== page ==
Laura Clifford Robin Clifford
As the 2nd Chance animal shelter struggles to stay afloat and the now grown up Dipstick is about to become a father of three, Cruella De Vil (Glenn Close), cured of her fur loving ways by behaviorist Dr. Pavlov, is released from prison. Dipstick's owner Chloe (Alice Evans, "Le Dernier Secret") is dismayed to learn that she's Cruella's parole officer, but De Vil, begging to be called 'Ella,' becomes an animal rights crusader, injecting time and cash into 2nd Chance. But Dr. Pavlov discovers that his therapy is easily undone and soon De Vil is secretly teaming up with designer Le Pelt (Gerard Depardieu) to create her dreamed of spotted coat in Walt Disney Pictures' "102 Dalmatians."
De Vil is picked up at the prison gates by her faithful servant Alonso (Tim McInnerny, "101 Dalmatians"), who presents her with a gift - Fluffy, a Chinese crested dog. She then orders him to rid her manse of her furs, which get boarded up in a dungeon like room, along with her drawn design of her spotted coat. The tolling of Big Ben snaps her out of her charitable ways, however, and soon she's revised her design to include a hood, requiring one more puppy than the original pattern. (Her transformation puts her into a delusional state where the entire city of London bears Dalmatian spots, a fun effect.)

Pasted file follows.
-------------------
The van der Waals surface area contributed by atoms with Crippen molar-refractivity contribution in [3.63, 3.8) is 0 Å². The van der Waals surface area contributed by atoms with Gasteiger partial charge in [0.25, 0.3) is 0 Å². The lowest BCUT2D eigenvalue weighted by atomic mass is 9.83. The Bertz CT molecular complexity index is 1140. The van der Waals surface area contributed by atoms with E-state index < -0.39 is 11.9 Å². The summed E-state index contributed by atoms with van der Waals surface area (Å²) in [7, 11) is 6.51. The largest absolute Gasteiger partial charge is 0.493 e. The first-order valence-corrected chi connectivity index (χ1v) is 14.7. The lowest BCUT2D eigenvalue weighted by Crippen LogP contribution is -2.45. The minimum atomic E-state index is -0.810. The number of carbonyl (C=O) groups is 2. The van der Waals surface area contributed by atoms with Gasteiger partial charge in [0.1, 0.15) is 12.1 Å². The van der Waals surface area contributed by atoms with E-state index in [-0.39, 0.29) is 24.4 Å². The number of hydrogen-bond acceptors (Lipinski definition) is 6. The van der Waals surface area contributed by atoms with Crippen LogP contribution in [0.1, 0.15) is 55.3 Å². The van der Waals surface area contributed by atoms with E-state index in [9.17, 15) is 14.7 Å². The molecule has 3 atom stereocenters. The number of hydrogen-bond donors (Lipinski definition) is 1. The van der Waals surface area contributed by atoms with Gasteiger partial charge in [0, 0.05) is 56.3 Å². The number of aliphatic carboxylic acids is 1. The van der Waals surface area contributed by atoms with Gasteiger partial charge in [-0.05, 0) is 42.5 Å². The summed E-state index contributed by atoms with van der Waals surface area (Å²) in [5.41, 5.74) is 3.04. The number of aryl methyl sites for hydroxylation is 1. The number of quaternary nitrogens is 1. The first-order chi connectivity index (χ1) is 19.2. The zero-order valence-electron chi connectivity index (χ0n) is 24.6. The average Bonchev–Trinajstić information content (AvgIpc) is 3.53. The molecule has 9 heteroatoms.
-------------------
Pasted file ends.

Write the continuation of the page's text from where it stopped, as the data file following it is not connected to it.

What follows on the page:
She begins secretly stealing puppies to be shipped to France and manages to frame Kevin (Ioan Gruffudd, "Titanic"), 2nd Chance's owner and Chloe's budding love interest, for the crimes.